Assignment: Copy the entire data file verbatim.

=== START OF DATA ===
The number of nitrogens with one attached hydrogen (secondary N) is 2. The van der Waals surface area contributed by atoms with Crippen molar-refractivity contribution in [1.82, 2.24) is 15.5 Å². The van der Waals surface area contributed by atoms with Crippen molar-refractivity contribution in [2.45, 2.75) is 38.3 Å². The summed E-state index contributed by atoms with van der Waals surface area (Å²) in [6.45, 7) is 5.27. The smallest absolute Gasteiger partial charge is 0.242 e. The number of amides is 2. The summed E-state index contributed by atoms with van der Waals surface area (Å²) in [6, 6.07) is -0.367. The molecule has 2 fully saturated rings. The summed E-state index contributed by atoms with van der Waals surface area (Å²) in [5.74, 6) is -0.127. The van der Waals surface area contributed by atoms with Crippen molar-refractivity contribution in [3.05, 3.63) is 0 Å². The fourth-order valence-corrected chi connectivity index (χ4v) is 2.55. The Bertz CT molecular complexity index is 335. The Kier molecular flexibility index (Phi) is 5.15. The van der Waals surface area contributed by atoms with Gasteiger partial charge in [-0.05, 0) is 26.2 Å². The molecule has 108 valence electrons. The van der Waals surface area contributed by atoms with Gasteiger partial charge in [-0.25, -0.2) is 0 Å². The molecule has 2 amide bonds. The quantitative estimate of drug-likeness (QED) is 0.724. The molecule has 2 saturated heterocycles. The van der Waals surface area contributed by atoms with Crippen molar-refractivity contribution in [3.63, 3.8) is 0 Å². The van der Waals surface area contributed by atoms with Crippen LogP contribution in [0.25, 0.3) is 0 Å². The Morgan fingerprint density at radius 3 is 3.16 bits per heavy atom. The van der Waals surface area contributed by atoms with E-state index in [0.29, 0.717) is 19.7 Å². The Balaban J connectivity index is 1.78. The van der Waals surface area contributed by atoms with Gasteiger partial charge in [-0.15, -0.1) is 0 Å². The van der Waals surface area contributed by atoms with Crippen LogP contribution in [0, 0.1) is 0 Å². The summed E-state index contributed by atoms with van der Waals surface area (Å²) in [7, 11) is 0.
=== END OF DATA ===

The number of nitrogens with one attached hydrogen (secondary N) is 2. The van der Waals surface area contributed by atoms with Crippen molar-refractivity contribution in [1.82, 2.24) is 15.5 Å². The van der Waals surface area contributed by atoms with Crippen molar-refractivity contribution in [2.45, 2.75) is 38.3 Å². The summed E-state index contributed by atoms with van der Waals surface area (Å²) in [6.45, 7) is 5.27. The smallest absolute Gasteiger partial charge is 0.242 e. The number of amides is 2. The summed E-state index contributed by atoms with van der Waals surface area (Å²) in [6, 6.07) is -0.367. The molecule has 2 fully saturated rings. The summed E-state index contributed by atoms with van der Waals surface area (Å²) in [5.74, 6) is -0.127. The van der Waals surface area contributed by atoms with Crippen molar-refractivity contribution in [3.05, 3.63) is 0 Å². The fourth-order valence-corrected chi connectivity index (χ4v) is 2.55. The Bertz CT molecular complexity index is 335. The Kier molecular flexibility index (Phi) is 5.15. The van der Waals surface area contributed by atoms with Gasteiger partial charge in [-0.05, 0) is 26.2 Å². The molecule has 108 valence electrons. The van der Waals surface area contributed by atoms with Gasteiger partial charge in [-0.25, -0.2) is 0 Å². The molecule has 2 amide bonds. The quantitative estimate of drug-likeness (QED) is 0.724. The molecule has 2 saturated heterocycles. The van der Waals surface area contributed by atoms with Crippen molar-refractivity contribution in [3.63, 3.8) is 0 Å². The van der Waals surface area contributed by atoms with Crippen LogP contribution in [0.25, 0.3) is 0 Å². The Morgan fingerprint density at radius 3 is 3.16 bits per heavy atom. The van der Waals surface area contributed by atoms with E-state index in [0.29, 0.717) is 19.7 Å². The Balaban J connectivity index is 1.78. The van der Waals surface area contributed by atoms with Gasteiger partial charge in [-0.15, -0.1) is 0 Å². The van der Waals surface area contributed by atoms with Crippen LogP contribution in [0, 0.1) is 0 Å². The summed E-state index contributed by atoms with van der Waals surface area (Å²) in [7, 11) is 0.